Strategic Air Command (SAC) Museum, Omaha
Believe it or not, Omaha, Nebraska is one of the best places to be a plane geek. At least if you like the planes (mostly) of the Cold War era. Offutt Air Force base, just south of Omaha, was the headquarters of the Strategic Air Command (SAC) until 1992. The SAC headquarters was eventually phased out in favor of a more modern view of our cold war-focused conflicts. Offutt is now the headquarters of the current Strategic Command, reflecting that shift of focus.
Offutt was a huge presence in the Omaha area, not only because of its ranking as the number one target in case of nuclear attack. The military shadow over Omaha was palpable. United States Air Force personnel were everywhere. I had a pretty real connection because my freshman high school locker mate’s father was the commandant of the base, and several other classmates’ fathers were stationed there.
But, as US deterrent strategy moved in another direction from having fleets of bombers poised to send toward the Soviet Union, SAC became less important to our overall defense, and less important to Omaha. However, the current museum is a great place to remind us of the past.
The museum was originally housed at Offutt Air Force Base, and began with its first airplane in 1959. It was originally called the Strategic Aerospace Museum. Over the years, the outdoor museum’s name changed to the Strategic Air Command Museum or SAC Museum. Ownership of the museum transferred from the Air Force to the state of Nebraska in 1970.
The objective of the museum is to preserve and display historic aircraft, missiles, and space vehicles, and provide educational resources.
In 1998, the new museum moved indoors to its current home in Ashland, which is much more accessible to the public. The new building also allowed the aircraft to be moved indoors and protected from the elements to which they had previously been exposed.
The museum building is a 300,000-square-foot (28,000-square-meter) structure that features a glass atrium, two large aircraft display hangars, a traveling exhibit area, a children’s interactive gallery, a theater and event space, a store, an aircraft restoration gallery, and a snack bar. The museum participates in an exhibit exchange program with other national museums and displays them in the traveling exhibit area.
In 2001, the name of the Strategic Air Command (SAC) Museum was officially changed to the Strategic Air & Space Museum. In 2015, the museum announced another name change to the current Strategic Air Command & Aerospace Museum, in an effort to reconnect to the museum’s original mission of preserving the history of the Strategic Air Command while promoting interest in aviation and science among the general public.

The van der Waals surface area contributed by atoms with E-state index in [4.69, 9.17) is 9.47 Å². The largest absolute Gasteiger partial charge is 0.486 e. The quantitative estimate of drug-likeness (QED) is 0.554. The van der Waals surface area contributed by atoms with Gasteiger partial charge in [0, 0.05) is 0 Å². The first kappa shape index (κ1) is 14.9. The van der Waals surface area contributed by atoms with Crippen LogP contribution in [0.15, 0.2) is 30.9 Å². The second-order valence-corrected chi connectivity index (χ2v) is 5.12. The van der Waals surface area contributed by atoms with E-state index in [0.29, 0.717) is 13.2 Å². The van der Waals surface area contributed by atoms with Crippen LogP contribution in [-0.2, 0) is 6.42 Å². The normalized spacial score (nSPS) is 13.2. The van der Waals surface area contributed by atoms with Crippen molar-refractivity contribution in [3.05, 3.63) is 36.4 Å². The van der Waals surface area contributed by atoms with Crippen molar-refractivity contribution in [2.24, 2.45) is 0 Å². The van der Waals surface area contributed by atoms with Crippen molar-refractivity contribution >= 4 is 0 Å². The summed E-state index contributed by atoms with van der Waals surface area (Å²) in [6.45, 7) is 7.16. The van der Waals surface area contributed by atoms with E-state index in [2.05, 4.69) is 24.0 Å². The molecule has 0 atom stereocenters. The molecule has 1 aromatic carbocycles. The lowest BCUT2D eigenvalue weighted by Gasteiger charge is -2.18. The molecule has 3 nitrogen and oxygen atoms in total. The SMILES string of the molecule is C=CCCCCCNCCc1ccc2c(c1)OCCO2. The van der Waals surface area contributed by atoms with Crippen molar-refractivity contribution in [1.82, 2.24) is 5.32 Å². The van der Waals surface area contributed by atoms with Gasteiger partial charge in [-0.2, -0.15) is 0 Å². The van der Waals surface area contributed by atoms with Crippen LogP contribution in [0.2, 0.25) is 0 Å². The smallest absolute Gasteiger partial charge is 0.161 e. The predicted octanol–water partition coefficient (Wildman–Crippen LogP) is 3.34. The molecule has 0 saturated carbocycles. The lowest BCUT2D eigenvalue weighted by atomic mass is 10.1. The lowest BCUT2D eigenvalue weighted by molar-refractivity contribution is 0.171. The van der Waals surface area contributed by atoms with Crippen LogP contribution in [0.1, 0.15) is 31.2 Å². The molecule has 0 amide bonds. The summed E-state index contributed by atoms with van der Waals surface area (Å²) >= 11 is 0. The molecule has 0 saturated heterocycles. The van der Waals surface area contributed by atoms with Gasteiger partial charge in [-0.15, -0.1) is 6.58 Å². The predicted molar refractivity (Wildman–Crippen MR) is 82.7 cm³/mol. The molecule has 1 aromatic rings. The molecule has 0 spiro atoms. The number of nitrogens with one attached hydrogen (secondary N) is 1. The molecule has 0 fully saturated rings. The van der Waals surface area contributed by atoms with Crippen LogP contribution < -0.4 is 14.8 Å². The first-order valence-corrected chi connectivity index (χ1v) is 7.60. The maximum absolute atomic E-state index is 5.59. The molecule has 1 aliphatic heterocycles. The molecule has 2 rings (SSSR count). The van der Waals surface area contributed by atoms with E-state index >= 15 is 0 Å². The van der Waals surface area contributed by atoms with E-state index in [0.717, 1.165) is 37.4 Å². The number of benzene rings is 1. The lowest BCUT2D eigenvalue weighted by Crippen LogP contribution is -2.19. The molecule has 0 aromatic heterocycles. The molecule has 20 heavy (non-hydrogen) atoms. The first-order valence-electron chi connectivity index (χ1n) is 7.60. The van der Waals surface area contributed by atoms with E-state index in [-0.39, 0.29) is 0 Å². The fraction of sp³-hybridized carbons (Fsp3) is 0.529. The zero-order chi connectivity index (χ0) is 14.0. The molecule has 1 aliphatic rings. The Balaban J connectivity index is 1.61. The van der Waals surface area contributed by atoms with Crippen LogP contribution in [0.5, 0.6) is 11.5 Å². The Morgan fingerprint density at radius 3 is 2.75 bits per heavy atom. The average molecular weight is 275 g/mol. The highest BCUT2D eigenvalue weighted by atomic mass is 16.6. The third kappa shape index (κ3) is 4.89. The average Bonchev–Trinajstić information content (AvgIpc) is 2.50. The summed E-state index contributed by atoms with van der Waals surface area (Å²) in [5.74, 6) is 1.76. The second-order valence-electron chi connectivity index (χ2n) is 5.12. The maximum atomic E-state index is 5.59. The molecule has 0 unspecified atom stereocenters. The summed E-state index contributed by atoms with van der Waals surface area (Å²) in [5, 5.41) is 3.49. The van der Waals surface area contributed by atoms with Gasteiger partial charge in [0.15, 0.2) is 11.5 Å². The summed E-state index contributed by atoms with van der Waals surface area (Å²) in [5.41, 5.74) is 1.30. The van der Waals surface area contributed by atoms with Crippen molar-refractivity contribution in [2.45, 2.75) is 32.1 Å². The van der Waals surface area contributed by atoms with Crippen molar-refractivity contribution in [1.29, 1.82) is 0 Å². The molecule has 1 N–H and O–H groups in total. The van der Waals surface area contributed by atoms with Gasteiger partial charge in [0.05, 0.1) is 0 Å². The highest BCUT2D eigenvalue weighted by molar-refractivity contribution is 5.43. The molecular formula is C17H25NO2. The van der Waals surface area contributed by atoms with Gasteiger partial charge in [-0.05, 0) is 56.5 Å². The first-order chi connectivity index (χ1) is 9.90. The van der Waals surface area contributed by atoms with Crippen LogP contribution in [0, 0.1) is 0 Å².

Probably because of its proximity, SAC established the museum west of Omaha, in the town of Ashland, as a monument to itself. It houses an example of the massive bombers, sleek fighter jets, and other functionary planes such as cargo planes and refueling tankers, from World War II up to the most modern B-1. There are also various missiles standing in front of the building. Missiles that used to be armed with nuclear weapons.
In all, the museum displays 35 airplanes, seven rockets and missiles, and parts of four spacecraft. There are also flight simulators, and other interactive exhibits that tie into the museum’s plan to provide educational programs.
The Museum is, of course, dominated by the volume of planes it houses. But there are multiple permanent educational exhibits that illustrate the history of the Air Force from World War II, through Korea and Vietnam, to current space travel. Of particular interest are a general exhibit of World War II strategic bombing tactics and the historic raid on Tokyo in the early days of that war by the B-25 bombers under the command of Lt. Colonel Jimmy Doolittle. The museum’s collection includes a B-25.
My only complaint is that they have absolutely crammed the two aircraft display hangars with too many huge aircraft. I’d like it a lot better if they had more room to spread things out a bit, so you could really get a look at the planes and get a sense of how big they really are. It still amazes me that some of these monsters, many of which I built models of as a young boy, could fly.
Permanent exhibits also include ones dedicated to individuals who served in SAC. There is about the U-2 pilot, Francis Gary Powers, who was shot down in 1960 over the Soviet Union, and another dedicated to Curtis LeMay, who directed the bombing of Japan during World War II and later became Commander of the Strategic Air Command from 1948 to 1957.
There is another exhibit featuring Ashland, Nebraska native Clayton Anderson, a retired NASA astronaut who flew on two Space Shuttle missions. In 2022, Anderson became the President of the SAC Museum.
The Strategic Air Command & Aerospace Museum is located about 30 miles west of downtown Omaha just off Interstate 80 in Ashland, Nebraska. The address, if you’re mapping it, is 28210 West Park Highway Ashland, NE 68003.
The Museum is open every day of the year, except New Year’s Day, Thanksgiving, and Christmas. Hours are from 9 a.m. to 5 p.m., except New Year’s Eve and Christmas Eve, when it closes at 2 p.m. From Mondays to Thursdays, admission to the museum is $16 for an adult, $12 for seniors, active duty and retired military members, and $8 for children aged 4-12. From Friday to Sunday, the prices are, respectively, $17.50, $13.50, and $9. Children 3 and under are free. (Prices current as of September 2023.)
Doomsday dread aside, this wonderful museum is a fascinating way to spend an afternoon.
This is an update of a post originally published in 2016.
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